Friday, January 29, 2010

Lots to Read. Instantly.

It all started last Halloween, at my party. Fellow potter Gary brought a book for me to read as a guest-gift, called "Hands in Clay."  I was excited, but since we whisked off to Hawaii two days later-and the book is a bit big to be schlepping in a carry-on, I left it on my night stand. And it stayed there for a while. I recently picked it up and am working my way through it.

Since then, it seems that "Hands in Clay" has spawned other books to be read, preferably all instantaneously and at once, if that sentence makes any sense at all. Here's the list of "must read for knowledge books":

1) Hands in Clay
2) Making and Installing Handmade Tiles
3) Handmade Tiles: Designing, Making, Decorating
4) The Complete Guide to High Fire Glazes: Glazing and Firing at Cone 10
5) From Clay to Bronze: A Studio Guide to Figurative Sculpture
6) The Figure in Clay: Contemporary Sculpting Techniques by Master Artists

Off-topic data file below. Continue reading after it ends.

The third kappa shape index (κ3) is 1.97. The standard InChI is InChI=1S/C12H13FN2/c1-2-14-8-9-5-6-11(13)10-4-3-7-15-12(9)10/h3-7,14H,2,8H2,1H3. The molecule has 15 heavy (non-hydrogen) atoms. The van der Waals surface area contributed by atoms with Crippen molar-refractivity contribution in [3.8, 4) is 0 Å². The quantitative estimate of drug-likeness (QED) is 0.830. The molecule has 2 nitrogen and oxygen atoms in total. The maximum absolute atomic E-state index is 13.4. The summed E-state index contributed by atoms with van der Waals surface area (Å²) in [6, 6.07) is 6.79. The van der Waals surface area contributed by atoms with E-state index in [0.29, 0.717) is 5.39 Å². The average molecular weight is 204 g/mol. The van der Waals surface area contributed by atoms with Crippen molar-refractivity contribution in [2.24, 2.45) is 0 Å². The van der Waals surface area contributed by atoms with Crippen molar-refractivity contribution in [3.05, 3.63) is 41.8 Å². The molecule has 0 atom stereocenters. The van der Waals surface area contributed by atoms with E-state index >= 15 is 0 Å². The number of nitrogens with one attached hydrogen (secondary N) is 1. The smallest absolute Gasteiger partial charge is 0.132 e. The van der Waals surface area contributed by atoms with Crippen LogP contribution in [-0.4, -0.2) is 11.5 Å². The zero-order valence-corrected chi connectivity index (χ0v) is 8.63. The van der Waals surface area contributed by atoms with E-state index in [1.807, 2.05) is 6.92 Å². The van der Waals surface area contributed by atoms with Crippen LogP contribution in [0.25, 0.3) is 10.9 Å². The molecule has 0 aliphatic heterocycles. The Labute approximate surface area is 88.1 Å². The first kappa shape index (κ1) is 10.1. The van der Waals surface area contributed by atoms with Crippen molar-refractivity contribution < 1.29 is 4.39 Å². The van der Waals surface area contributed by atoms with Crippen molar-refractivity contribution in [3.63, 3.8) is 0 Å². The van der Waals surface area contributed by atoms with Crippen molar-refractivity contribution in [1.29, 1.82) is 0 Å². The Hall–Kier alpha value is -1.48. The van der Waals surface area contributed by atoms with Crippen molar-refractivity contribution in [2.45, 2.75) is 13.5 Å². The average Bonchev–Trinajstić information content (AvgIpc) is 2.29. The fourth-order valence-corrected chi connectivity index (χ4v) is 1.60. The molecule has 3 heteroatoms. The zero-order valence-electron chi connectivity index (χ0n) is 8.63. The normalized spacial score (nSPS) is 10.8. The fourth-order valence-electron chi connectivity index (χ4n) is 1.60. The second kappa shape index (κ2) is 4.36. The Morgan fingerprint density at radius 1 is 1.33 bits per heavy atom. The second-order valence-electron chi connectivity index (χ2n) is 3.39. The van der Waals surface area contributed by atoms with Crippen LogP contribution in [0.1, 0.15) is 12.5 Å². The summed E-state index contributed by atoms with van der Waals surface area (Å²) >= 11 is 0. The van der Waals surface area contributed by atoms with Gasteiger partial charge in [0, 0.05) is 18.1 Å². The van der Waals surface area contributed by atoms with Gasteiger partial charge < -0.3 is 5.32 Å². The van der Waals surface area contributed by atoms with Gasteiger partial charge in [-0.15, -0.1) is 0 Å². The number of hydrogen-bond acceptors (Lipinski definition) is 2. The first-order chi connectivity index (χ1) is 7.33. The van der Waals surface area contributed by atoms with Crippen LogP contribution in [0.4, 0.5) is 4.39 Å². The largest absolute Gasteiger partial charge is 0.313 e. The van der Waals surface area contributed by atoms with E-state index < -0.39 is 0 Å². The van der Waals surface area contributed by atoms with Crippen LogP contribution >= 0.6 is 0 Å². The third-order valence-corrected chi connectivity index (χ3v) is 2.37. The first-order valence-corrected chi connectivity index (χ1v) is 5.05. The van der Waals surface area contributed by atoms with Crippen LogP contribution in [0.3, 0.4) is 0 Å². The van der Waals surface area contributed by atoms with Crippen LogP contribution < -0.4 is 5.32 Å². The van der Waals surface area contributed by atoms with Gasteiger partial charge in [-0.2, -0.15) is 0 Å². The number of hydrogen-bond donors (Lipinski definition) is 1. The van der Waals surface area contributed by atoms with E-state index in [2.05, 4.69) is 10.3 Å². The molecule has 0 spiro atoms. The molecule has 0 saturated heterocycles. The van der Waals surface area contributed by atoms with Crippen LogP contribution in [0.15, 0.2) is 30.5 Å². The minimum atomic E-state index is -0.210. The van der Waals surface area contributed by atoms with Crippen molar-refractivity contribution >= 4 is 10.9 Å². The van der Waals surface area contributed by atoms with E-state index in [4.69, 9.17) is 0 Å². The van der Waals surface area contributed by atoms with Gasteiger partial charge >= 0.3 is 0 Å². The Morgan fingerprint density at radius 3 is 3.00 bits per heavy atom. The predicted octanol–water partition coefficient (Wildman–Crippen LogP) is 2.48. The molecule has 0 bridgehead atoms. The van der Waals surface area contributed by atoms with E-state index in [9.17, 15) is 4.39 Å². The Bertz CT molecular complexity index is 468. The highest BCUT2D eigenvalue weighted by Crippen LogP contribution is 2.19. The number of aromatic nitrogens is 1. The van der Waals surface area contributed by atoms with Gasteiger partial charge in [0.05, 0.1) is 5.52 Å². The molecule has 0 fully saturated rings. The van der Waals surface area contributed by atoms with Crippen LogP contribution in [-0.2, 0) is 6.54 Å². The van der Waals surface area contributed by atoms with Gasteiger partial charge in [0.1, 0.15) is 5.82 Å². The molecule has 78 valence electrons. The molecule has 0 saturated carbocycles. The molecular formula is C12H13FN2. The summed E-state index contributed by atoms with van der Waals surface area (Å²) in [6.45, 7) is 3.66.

7) The Essential Guide to Mold Making and Slip Casting
8) Ceramics: Mastering the Craft
9) The Potter's Book of Glaze Recipes
10) New Product Development For Dummies

Of course there are a few Halloween and prop-making books I'd like to get to as well, primarily "The Prop Builder's Molding and Casting Handbook," but they'll have to wait for a bit. I just know I'll regret putting those off come build time.

I mentioned to Mr. ShellHawk that I was thinking of absorbing all the knowledge in these books by sleeping on them for a night or two, but he told me it doesn't work that way, if you can imagine! I guess I'll have to read them and make notes like everyone else!

Seriously, though, it's the work anyone would have to put in to become good at anything, and if one wants to master anything, reading is absolutely part of it. I'm just impatient to know all of it right now!


  1. You are so like me when it comes to reading. I want to know it NOW! The whole osmosis thing with the books, it doesn't work. Tried it. Throws your neck totally out of alignment and you get scolded by the chiropractor.
    You're right, it's the practice, trial and error part that is just as important if not more so than the knowledge.

  2. Totally agree with Mr. Macabre. Knowledge of a subject is great. But someone has to put that knowleged in practice if she/he ever want to master the subject. And yes, mistakes is a good part of learning, at least for me...

  3. agree with Mr. Macabre and PumpkinBrain--nuff said--you go, girl!


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